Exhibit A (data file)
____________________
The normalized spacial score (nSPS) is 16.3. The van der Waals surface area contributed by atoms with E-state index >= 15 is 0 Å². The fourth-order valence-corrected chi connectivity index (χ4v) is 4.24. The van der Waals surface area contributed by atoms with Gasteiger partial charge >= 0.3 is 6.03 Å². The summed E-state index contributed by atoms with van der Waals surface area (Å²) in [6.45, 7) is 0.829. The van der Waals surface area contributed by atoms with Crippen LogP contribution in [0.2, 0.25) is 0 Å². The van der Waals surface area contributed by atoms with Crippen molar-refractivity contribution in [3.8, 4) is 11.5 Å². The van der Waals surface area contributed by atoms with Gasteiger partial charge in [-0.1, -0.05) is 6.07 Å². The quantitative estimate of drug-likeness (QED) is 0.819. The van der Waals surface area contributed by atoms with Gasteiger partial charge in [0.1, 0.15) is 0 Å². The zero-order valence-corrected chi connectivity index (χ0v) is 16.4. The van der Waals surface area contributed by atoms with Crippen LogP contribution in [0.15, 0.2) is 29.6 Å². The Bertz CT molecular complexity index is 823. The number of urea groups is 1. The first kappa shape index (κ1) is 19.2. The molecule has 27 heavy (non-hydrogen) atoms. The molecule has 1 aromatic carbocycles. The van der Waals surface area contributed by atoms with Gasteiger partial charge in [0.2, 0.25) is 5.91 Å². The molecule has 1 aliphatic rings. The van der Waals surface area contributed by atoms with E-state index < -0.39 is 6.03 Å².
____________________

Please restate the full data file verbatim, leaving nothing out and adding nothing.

The normalized spacial score (nSPS) is 16.3. The van der Waals surface area contributed by atoms with E-state index >= 15 is 0 Å². The fourth-order valence-corrected chi connectivity index (χ4v) is 4.24. The van der Waals surface area contributed by atoms with Gasteiger partial charge >= 0.3 is 6.03 Å². The summed E-state index contributed by atoms with van der Waals surface area (Å²) in [6.45, 7) is 0.829. The van der Waals surface area contributed by atoms with Crippen LogP contribution in [0.2, 0.25) is 0 Å². The van der Waals surface area contributed by atoms with Crippen molar-refractivity contribution in [3.8, 4) is 11.5 Å². The van der Waals surface area contributed by atoms with Gasteiger partial charge in [-0.1, -0.05) is 6.07 Å². The quantitative estimate of drug-likeness (QED) is 0.819. The van der Waals surface area contributed by atoms with Gasteiger partial charge in [0.1, 0.15) is 0 Å². The zero-order valence-corrected chi connectivity index (χ0v) is 16.4. The van der Waals surface area contributed by atoms with Crippen LogP contribution in [0.15, 0.2) is 29.6 Å². The Bertz CT molecular complexity index is 823. The number of urea groups is 1. The first kappa shape index (κ1) is 19.2. The molecule has 27 heavy (non-hydrogen) atoms. The molecule has 1 aromatic carbocycles. The van der Waals surface area contributed by atoms with Gasteiger partial charge in [0.2, 0.25) is 5.91 Å². The molecule has 1 aliphatic rings. The van der Waals surface area contributed by atoms with E-state index < -0.39 is 6.03 Å².